Home' LOTL : October 2010 Contents 16 Lesbians On The Loose Magazine • lotl.com
Breast Cancer Feature
As the most common cancer in Australian
women, with about 35 women diagnosed eve-
ry day, is it any wonder breast cancer tops
our list of health concerns?
For women living in Australia today, the chance
of being diagnosed with breast cancer is higher
than it was in the 1980s. However, sur vival rates
have signi cantly improved over this time due to
earlier detection and better treatment.
Our most important weapon in this battle is
early detection which requires clear, accurate and
evidence based information for women to enable
them to take control of their health.
The risk factors -- no myths, just facts
e most signi cant risk factors for breast can-
cer are being female, getting older, an inherited
faulty gene and having a strong family history of
Dr Helen Zorbas, CEO National Breast and
Ovarian Cancer Centre, acknowledges these
factors are beyond your control but stresses it is
important to know about them in order to put
breast cancer risk in perspective.
"Being a woman is the strongest risk factor for
breast cancer," said Dr Zorbas. Many people may
not be aware that men can develop breast cancer
too. But the vast majority of breast cancers are di-
agnosed in women..
"As women get older, their risk of breast cancer
increases. Yet only half of the women we surveyed
recognised increasing age as a risk factor for breast
cancer" said Dr Zorbas. Although breast cancer
can occur in women of all ages, three out of four
women diagnosed are aged 50 years or older.
Inherited genetic factors
A faulty gene, inherited from either side of the
family, signi cantly increases risk for breast can-
cer. e most common mutations that may be
involved in the development of breast or ovarian
cancer are BRCA1 and BRCA2.
However it is important to note that less than
one per cent of the female population are at po-
tentially high risk of breast cancer due to inher-
ited genetic factors.
Dr Zorbas said "Women who have a strong
family history of breast cancer on either their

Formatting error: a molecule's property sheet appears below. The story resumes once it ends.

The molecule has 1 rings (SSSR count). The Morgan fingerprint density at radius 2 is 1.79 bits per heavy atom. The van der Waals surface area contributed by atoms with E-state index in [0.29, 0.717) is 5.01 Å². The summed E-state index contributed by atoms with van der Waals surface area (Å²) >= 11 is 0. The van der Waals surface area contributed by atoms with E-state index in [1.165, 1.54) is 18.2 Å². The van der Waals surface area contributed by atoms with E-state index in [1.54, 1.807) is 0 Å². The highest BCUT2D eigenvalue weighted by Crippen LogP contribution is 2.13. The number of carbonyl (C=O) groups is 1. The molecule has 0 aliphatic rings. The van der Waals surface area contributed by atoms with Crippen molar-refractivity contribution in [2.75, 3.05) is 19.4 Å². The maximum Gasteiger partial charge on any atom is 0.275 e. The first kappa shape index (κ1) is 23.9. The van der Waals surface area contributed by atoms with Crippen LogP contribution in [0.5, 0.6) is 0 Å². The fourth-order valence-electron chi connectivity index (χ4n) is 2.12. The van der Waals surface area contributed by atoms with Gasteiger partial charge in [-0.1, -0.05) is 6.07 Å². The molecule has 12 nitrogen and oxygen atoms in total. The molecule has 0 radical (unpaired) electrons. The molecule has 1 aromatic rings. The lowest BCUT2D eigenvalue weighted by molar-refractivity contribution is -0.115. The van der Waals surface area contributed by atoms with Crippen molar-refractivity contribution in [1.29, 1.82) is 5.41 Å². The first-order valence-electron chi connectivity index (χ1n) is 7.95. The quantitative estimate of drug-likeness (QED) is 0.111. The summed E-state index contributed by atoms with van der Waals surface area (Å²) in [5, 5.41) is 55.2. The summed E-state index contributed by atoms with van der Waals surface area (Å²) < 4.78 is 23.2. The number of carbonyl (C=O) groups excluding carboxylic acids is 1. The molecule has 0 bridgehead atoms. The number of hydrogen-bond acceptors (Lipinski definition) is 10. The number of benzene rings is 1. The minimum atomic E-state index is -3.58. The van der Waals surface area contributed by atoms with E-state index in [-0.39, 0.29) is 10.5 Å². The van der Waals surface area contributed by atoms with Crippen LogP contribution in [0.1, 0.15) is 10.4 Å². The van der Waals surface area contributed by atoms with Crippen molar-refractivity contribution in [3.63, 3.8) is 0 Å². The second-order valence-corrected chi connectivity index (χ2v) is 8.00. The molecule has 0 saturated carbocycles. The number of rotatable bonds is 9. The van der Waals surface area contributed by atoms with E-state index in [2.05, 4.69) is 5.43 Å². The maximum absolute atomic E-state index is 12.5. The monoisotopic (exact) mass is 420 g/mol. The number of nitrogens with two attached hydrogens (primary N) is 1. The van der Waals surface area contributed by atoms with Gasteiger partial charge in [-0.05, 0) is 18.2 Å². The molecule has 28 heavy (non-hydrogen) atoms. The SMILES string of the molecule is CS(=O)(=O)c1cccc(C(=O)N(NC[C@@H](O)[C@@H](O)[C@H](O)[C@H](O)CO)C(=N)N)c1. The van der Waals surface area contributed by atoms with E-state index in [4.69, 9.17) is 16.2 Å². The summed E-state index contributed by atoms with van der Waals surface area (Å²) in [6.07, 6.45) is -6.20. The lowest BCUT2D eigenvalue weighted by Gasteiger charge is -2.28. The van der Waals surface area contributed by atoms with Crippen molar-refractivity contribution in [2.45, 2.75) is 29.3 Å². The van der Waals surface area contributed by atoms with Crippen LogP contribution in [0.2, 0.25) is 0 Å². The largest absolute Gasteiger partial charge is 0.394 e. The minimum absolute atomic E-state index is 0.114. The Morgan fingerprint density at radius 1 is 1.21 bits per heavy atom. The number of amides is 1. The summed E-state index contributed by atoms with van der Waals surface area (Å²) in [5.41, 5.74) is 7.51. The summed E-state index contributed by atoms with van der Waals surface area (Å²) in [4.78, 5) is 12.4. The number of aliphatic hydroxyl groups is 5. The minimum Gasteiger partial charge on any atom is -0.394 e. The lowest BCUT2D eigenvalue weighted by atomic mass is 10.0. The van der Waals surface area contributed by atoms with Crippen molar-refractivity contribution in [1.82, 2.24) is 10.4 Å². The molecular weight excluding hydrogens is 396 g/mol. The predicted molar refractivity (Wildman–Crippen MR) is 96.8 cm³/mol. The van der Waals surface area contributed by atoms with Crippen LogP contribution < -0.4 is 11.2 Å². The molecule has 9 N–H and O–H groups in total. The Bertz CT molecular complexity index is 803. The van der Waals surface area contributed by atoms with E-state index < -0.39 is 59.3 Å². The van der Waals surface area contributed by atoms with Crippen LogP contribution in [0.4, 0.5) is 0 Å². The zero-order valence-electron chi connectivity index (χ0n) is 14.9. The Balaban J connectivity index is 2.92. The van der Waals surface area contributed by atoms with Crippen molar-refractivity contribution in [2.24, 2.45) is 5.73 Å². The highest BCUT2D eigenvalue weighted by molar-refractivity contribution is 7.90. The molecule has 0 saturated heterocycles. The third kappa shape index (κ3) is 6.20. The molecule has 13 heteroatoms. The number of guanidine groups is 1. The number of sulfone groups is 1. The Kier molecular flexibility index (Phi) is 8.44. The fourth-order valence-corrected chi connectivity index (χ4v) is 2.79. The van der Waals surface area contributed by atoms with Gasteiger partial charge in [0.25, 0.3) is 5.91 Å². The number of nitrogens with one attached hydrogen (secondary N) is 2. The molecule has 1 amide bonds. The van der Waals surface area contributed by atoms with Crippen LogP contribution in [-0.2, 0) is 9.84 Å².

mother or father's side should discuss this with
their GP. If the risk is determined to be high,
they may then be referred to a family cancer clin-
ic where genetic testing may be o ered, and risk-
reduction and management advice provided."
Lifestyle changes that can reduce your cancer
e good news is large studies have shown there
are some lifestyle changes that impact on risk for
breast cancer. Cancer Research UK has estimat-
ed that if women began to make healthy changes
to their lifestyles now, that by 2024 one in 10
cases of breast cancer could be prevented.
Limit alcohol consumption
"Drinking alcohol increases risk for breast can-
cer and the risk increases with each additional
drink per day," said Dr Zorbas. "So it is impor-
tant to keep your alcohol intake down and have
alcohol free days".
Maintain a healthy body weight
Post-menopausal women with a body mass index
(BMI) greater than 25 have a signi cantly great-
er risk of developing breast cancer, compared to
leaner women with a BMI less than 21, so it is
important to maintain a healthy body weight.
Participate in regular physical activity
Active women of all ages are at reduced risk of
breast cancer compared to women who do not
October marks Breast Cancer Awareness month, the National Breast
and Ovarian Cancer Centre gives us the facts all women should know.
Michele Lindsay B.A. (Psychology-Education), Grad. Dip. Couns.
Brisbane, QLD Ph: 0439 157 422
Dr Jennifer Flatt BA(Hons), MPsychol(Hons), PhD, MAPS clinical
and consulting psychologist
Blackheath NSW Ph: 02 4787 7576
Lily eld NSW Ph: 02 9564 1998
E: enquiries@dr att.com.au W:dr att.com.au
Di Kellett Psychtherapist Member of The Australian Centre for Psychoanalysis
Clifton Hill, VIC Ph: 03 9489 9974 Mob: 0418 999 881
Julie Miller Counsellor
Balmain NSW Ph: 0432 446248
Sue England Counsellor/Psychotherapist Clinical Member CAPA 39176,
PACFA Reg 21346
Sydney, NSW Ph: 0458 402 940
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